Research on plants grown outdoors has revealed new activity of a key gene that controls when flowers appear.
The results indicate that lab conditions used by plant scientists worldwide need to be altered to better match outdoor conditions, to gain a more realistic understanding of plant behaviour.
The study identified a burst of activity in a gene linked to flowering – known as FT – in the morning as well as in the evening.
Previous studies conducted on plants grown in lab conditions had shown that the FT gene was active only in the evening.
The findings give valuable insight into the biological mechanisms that cause plants to allocate resources to produce flowers – and grains, nuts and fruits – in springtime.
An international team of researchers, including Edinburgh scientists, made their findings using arabidopsis, a cress plant that is widely studied for understanding plant behaviour.
Researchers at the University of Washington in Seattle, who led the study, came up with the experiment because conditions at the summer solstice in the city are similar to the standard lab growing conditions for arabidopsis – 16 hours of light and eight hours of darkness.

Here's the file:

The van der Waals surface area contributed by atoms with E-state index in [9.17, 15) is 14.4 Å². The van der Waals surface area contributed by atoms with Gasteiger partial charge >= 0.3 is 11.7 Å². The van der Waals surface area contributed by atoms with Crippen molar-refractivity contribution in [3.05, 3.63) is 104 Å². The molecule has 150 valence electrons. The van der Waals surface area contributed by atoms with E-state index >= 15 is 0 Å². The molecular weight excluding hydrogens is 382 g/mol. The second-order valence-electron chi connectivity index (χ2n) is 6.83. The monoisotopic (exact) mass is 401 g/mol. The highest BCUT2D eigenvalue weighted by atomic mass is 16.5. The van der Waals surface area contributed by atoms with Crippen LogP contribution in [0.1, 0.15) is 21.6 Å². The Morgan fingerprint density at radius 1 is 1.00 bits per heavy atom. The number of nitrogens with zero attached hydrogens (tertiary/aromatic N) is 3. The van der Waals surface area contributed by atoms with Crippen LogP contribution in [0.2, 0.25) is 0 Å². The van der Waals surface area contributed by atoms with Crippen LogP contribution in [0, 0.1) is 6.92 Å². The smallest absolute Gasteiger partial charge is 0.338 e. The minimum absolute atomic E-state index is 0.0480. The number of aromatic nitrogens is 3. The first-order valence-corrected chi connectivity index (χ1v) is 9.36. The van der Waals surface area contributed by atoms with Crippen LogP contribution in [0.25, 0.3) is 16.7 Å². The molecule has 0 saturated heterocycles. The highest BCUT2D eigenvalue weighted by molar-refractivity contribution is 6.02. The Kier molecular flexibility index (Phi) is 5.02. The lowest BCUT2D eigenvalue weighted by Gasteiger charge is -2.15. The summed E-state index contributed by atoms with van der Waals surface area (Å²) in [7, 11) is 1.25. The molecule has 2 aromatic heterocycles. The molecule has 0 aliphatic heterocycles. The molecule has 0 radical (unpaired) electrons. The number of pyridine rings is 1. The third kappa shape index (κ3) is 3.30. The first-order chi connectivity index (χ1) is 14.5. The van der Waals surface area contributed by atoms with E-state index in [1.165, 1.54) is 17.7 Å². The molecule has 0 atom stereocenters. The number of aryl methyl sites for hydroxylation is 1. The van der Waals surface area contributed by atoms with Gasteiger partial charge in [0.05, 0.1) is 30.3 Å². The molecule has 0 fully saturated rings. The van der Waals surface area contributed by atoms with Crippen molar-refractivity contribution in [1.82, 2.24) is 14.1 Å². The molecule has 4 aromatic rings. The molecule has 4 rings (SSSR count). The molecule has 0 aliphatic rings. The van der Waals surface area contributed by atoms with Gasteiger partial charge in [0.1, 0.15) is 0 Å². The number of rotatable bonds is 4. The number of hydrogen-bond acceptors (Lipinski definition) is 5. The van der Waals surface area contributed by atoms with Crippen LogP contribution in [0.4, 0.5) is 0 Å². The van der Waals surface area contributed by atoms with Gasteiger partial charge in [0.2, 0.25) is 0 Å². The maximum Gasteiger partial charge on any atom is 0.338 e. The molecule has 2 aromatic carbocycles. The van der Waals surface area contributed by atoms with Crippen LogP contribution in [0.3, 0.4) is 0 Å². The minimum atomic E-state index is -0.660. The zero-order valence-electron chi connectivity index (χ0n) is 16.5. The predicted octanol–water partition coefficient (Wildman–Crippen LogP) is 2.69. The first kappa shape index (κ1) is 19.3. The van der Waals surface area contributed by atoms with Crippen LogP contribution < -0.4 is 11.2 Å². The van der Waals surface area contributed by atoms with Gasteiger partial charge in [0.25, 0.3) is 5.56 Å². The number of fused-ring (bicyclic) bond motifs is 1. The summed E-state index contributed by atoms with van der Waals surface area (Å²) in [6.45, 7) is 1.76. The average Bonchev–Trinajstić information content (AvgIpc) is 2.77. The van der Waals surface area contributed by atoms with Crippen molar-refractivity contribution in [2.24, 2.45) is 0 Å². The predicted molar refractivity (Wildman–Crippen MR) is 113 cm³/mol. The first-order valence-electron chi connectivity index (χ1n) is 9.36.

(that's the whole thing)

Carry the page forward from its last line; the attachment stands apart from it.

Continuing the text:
Growing plants outdoors in conditions similar to those in the lab allowed scientists to check whether what they had seen in the lab reflected what happens in nature.
Outdoor plants produced fewer leaves than indoor plants, indicating that the outdoor plants flowered earlier.
Both outdoor and indoor plants showed evening peaks of activity in the FT gene, but outdoor plants also showed a morning peak of FT activity.
Scientists concluded that the lab conditions missed key qualities of natural conditions, affecting the expression of the FT gene and its ability to trigger floral growth.
Researchers were able to recreate outdoor results in the lab plants by altering the colour of artificial light and by modifying temperatures to mimic the cool dawn outdoors.
The study, involving teams in Switzerland, South Korea and Japan, was published in Nature Plants.
"If we can more accurately reflect natural conditions in our experiments, this will lead to detailed understanding of realistic plant behaviour – which could be important for studying the natural world’s response to climate change or developing sustainable supplies of crops", says Professor Andrew Millar, of the School of Biological Sciences.
Source: University of Edinburgh